Friday, September 22, 2006

Lafayette Escadrille

The Oregon Ducks have a bye this weekend so lets have a history lesson in preparation for the movie Flyboys that is opening this weekend. I will post a review after I see it Saturday or Sunday.

From Wikipedia, the free encyclopedia

The Lafayette Escadrille was a squadron of the French Air Service, the Aéronautique Militaire, during World War I composed largely of American fighter pilots.

The squadron was formed in April 1916 as the "Escadrille Américaine" (number 124) in Luxeuil prior to U.S. entry to the war. Dr. Edmund L. Gros, director of the American Ambulance Service, and Norman Prince, an American expatriate already flying for France, led the efforts to persuade the French government of the value of a volunteer American unit fighting for France. The aim was to have their efforts recognized by the American public and thus hopefully to rouse interests in abandoning neutrality and join the fight.

The squadron was quickly moved to Bar-le-Duc, closer to the front. A German objection filed with the U.S. government led to the name change in December.

The planes and their mechanics, and the uniforms, were French, as was the commander, Captain Georges Thenault. Five French pilots were also on the roster, serving at various times. Raoul Lufbery, a French-born American citizen, became the squadron's first ace.

The first major action seen by the squadron was at the Battle of Verdun. The squadron suffered heavy losses, but its core group of 38 was rapidly replenished by other Americans arriving from overseas. So many volunteered that a "Lafayette Flying Corps" was formed in part to take the overflow. Altogether 265 American volunteers served in the Corps.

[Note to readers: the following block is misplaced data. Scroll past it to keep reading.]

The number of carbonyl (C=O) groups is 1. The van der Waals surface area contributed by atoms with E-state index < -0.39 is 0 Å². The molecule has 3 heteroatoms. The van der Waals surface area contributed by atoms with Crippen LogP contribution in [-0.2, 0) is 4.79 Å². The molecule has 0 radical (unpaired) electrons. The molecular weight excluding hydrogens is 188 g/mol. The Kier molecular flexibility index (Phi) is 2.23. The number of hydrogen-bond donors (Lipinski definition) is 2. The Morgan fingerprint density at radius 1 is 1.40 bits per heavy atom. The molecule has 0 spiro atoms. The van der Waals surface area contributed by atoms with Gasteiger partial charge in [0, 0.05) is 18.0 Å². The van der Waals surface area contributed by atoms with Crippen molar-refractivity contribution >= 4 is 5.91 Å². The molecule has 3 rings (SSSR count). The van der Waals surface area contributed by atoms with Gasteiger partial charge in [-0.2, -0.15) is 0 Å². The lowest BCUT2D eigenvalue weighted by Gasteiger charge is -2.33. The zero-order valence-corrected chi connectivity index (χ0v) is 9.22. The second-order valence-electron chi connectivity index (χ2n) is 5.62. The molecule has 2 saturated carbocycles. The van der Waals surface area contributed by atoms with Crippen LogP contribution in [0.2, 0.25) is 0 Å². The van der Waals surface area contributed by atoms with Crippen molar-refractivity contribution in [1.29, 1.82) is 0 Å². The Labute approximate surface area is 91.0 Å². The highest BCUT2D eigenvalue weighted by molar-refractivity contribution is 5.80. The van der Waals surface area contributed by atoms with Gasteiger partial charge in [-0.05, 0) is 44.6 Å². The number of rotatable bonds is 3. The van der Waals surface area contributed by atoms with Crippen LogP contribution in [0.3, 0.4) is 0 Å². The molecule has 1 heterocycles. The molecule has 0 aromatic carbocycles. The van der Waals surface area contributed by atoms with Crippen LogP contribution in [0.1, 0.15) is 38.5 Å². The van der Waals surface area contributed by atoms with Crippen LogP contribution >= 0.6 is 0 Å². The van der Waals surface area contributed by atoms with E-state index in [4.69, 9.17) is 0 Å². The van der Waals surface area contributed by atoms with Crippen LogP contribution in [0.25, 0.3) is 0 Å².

Although not formally part of the Lafayette Escadrille, other Americans such as Michigan's Fred Zinn, who was a pioneer of aerial photography, fought as part of the French Foreign Legion and later the French Aéronautique Militaire.

Sixty-three members died during the war, 51 of them in action against the enemy. The Corps is credited with 159 enemy kills. It amassed 31 Croix de Guerre, and its pilots won seven Médailles Militaire and four Légions d'Honneur. Eleven of its members were flying aces. The core squadron suffered nine losses and was credited with 34 victories.

The Escadrille had a reputation for daring, recklessness, and a party atmosphere; the officers' club was notorious. Two lion cubs, named "Whiskey" and "Soda", were made squadron mascots.

On February 8, 1918, the squadron was reorganized into the U.S. Army as the 103rd Pursuit Squadron. For a brief period it retained its planes and mechanics. Most of its veteran members were set to work training newly arriving American pilots.

It can also be noted that the world's first black military aviator, Eugene Bullard, flew with the Lafayette Flying Corps.

The story of the Lafayette Escadrille has been adapted into the 2006 film Flyboys, directed by Tony Bill and starring James Franco.